We should stop using the Realtek r8168 driver by default for RTL8111/8168/8411

I’m not sure whether I’m posting this in the right category, but this driver really shouldn’t be selected by default anymore for anyone with an RTL8111/8168/8411 PCIe network adapter.

As I understand it, the in-kernel r8169 driver was problematic in the past for people with older hardware, because the support for their actual variant of the NIC was not yet included in r8169. But recent changes in the kernel are causing a flurry of failures to connect for everyone using the out-of-tree r8168 driver, while the in-kernel r8169 driver works perfectly well.

I bought my own system here back in 2019, and it was already no longer the Latest & Greatest™ when I bought it, because this is an 8th-generation Intel i5, and at that point in time, the 9th generation was already well out on the market, with the 10th generation soon to start shipping. And this motherboard does indeed have an onboard RTL8111/8168/8411 chipset.

But recently — say a few months ago, but before the changes in the kernel that broke r8168 — I decided to get rid of that out-of-tree r8168 driver module and use the in-kernel r8169 instead, and I’ve had zero problems with it. So unless one has really, really, really old hardware, we should not push the out-of-tree r8168 module anymore, given how much trouble it’s causing among our users, and especially the newbies.

I therefore propose that we default to r8169, with an option in the installer to opt for r8168 if the user has old hardware. Or maybe there is some heuristic way of checking during installation how old the hardware is — just as an example, say, anything older than a 7th-generation Intel Core — and decide upon that detection?

Just throwing an idea out there… :man_shrugging:

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I don’t know if it is or was chosen by default via MSM, however I agree in that it shouldn’t even be available in MHWD / MSM.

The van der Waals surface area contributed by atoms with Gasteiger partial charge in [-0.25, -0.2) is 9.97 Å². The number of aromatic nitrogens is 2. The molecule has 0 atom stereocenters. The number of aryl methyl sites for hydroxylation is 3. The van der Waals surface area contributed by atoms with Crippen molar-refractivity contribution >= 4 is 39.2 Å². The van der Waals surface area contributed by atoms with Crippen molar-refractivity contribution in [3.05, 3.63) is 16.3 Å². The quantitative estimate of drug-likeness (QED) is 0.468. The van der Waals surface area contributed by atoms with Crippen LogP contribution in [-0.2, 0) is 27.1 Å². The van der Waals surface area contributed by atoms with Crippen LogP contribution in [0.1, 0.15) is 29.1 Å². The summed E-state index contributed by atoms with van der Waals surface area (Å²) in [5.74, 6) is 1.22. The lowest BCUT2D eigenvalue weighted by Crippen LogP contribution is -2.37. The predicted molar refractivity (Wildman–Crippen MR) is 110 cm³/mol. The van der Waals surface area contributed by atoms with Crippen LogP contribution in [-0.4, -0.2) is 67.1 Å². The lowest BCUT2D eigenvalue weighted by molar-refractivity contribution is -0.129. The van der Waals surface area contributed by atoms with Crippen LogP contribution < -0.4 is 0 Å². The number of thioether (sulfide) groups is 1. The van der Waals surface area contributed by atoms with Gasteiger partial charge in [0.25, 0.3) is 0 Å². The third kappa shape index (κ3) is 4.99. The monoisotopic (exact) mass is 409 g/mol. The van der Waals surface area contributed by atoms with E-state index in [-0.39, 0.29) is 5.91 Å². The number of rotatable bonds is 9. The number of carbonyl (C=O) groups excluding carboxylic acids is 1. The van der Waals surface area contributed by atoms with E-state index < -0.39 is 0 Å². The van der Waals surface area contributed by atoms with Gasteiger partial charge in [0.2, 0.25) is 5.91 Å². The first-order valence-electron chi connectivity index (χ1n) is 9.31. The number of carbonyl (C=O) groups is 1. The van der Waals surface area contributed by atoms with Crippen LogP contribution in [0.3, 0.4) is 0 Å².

We still haven’t figured out why the update from 8.050.03 to 8.051.02 caused issues. As far as we can tell, it’s not an issue with packaging the driver itself, at least. MHWD is another story, perhaps.

It seems to mainly affect the 6.5 kernel, but perhaps not exclusively. I suspect it may be due to a change in the kernel’s networking stack, and that the r8168 module was not adapted to handle this.

It seems it may be a packaging issue after all. Rebuilds testing that theory will be available in all branches when I’m finished.

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I remember that in the previous Manjaro forum it was already recommended rather to use the in-kernel driver r8169, so for me it was a good descision. I guess there are only very few users really needing the r8168 driver.

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I also read somewhere, although nowhere Manjaro-related, that the r8169 in-kernel drivers causes problems and that it’s recommended to use r8168. But I have no way of testing that theory as I have an Intel NIC. So I’ll now stop recommending it unless it causes problems again.

That used to be the case in the past because the r8169 driver did not support all of the same chipset variants at the time, but nowadays this only applies anymore to older machines which still have those older chipsets. Anything made in the last four to five years is supported by r8169.

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